This group of game-playing humans plays games probably every day. They represent the largest and most widely diverse group of game-players. Let's go one genre at a time, in order of decreasing nobility.
Anyone with a basement or a room full of old games fits this description. These are the humans who post YouTube links of Dreamcast games on their Facebook every September Ninth; like clockwork, they tell us to "never forget".
The label "Collectors" isn't meant 100% literally—I just didn't want to put the "hipster" word in boldface font: these people are ferociously knowledgeable of games. They are game librarians. They are gambrarians.
Here's the cold, hard truth: not everyone who likes games posts on forums, or posts comments on articles. In fact, most of them don't. If you post comments on a game-related blog, you are a game hipster. It's okay! Don't cry. It's not like you have cancer: you just kind of care about games a whole lot. Whether you're sincerely excited about every bit of news or a jaded jerk like me, if you're in this category, you might Care Too Much.
Or, The Self-Loathing Game-Player. You love very few games, and you love them dearly. You play obscure stuff, weird stuff, and old stuff. You don't like the new stuff so much, and you might sometimes state that in public. You might go into GameStop with friends and laugh at box art. You might be able to eloquently explain why Landstalker is better than any Zelda game. You might sincerely believe Bonk's Revenge is better than Super Mario Bros. 3. You know that Super Mario Bros. 3 is better than Super Mario World. You have "refined tastes"—you're a "connoisseur," and you can't be bothered to ignore the stuff you want to make fun of. You are sort of a jerk. You are the video-game-playing equivalent of an audiophile. You probably also love films and books, and you feel sometimes like this makes you better than any other sort of game-person. Really, it doesn't.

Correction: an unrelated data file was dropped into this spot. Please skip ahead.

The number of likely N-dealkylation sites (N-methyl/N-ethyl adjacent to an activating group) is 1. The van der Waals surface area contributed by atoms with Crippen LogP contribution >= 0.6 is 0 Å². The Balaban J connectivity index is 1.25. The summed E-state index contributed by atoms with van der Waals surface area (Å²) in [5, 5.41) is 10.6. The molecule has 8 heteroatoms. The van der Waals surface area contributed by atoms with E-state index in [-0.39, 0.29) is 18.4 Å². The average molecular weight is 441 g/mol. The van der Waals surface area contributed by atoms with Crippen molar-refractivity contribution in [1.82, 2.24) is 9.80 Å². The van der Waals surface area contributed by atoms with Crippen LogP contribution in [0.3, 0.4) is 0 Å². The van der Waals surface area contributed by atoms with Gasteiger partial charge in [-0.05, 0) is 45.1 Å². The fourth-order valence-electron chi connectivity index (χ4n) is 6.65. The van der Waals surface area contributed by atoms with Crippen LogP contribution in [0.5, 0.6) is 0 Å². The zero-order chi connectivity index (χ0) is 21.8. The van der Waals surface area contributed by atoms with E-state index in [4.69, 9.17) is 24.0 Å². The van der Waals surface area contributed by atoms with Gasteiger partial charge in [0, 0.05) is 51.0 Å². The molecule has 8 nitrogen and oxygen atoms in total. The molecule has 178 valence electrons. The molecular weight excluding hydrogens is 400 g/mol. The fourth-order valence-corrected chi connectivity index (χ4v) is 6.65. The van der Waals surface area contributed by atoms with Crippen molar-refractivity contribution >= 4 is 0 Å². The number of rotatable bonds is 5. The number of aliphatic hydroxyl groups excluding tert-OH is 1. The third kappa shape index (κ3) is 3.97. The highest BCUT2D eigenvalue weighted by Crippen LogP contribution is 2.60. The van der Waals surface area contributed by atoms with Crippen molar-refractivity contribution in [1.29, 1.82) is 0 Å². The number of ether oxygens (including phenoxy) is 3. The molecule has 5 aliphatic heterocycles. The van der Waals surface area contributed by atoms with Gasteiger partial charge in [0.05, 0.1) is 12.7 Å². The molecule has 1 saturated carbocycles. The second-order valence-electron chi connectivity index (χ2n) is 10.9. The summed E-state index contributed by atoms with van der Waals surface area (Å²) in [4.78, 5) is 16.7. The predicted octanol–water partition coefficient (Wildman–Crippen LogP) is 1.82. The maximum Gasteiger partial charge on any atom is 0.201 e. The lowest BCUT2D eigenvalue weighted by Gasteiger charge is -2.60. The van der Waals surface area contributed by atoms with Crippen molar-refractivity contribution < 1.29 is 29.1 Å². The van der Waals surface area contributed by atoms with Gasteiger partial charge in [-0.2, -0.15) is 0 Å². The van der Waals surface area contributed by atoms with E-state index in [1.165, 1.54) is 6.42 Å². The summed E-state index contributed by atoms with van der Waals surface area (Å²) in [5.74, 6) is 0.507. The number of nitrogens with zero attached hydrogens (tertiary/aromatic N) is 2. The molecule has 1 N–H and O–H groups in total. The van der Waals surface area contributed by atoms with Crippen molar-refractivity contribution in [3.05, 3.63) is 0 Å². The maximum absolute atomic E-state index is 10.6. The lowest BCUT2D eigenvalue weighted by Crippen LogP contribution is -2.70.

(I hate to say this—as a player of games, this is where I am. I'm not proud of it, really: video games were my life for many years, though books and films were always equally important. I currently make games for a living, and am passionate about all of the games I work on, in whatever capacity I'm involved. I have accidentally transcended to a point where games feel like big, dumb, gross toys. I feel like they're for perpetual 13-year-olds. I'm the snobbiest, meanest, jerkiest sort of game-playing human. I wrote a thing about why a free iPad game was better than all of the blockbuster games released in 2012, for goodness's sake. I'm mean, and I look down on games, and maybe it's out of shame that I used to be fiery-passionate about games that weren't nearly as good as the ones coming out now. Yet I sure do have this encyclopedic vocabulary of cherished memories of polished turds: if you tell me you like Battle of Olympus, I can immediately recommend you Demon Sword, Clash at Demonhead, Faxanadu, and Guardian Legend.)
Do you write a blog about video games? Have you ever been paid to talk about games? Chances are you have a sarcastic streak. Chances are you can't resist writing about Zynga's stock price decreasing without using a stronger verb than "decrease"—like, say, "nosedive". Chances are you've either felt like writing or have written a news post in which you indicate you just don't care about some dumb game where you shoot people.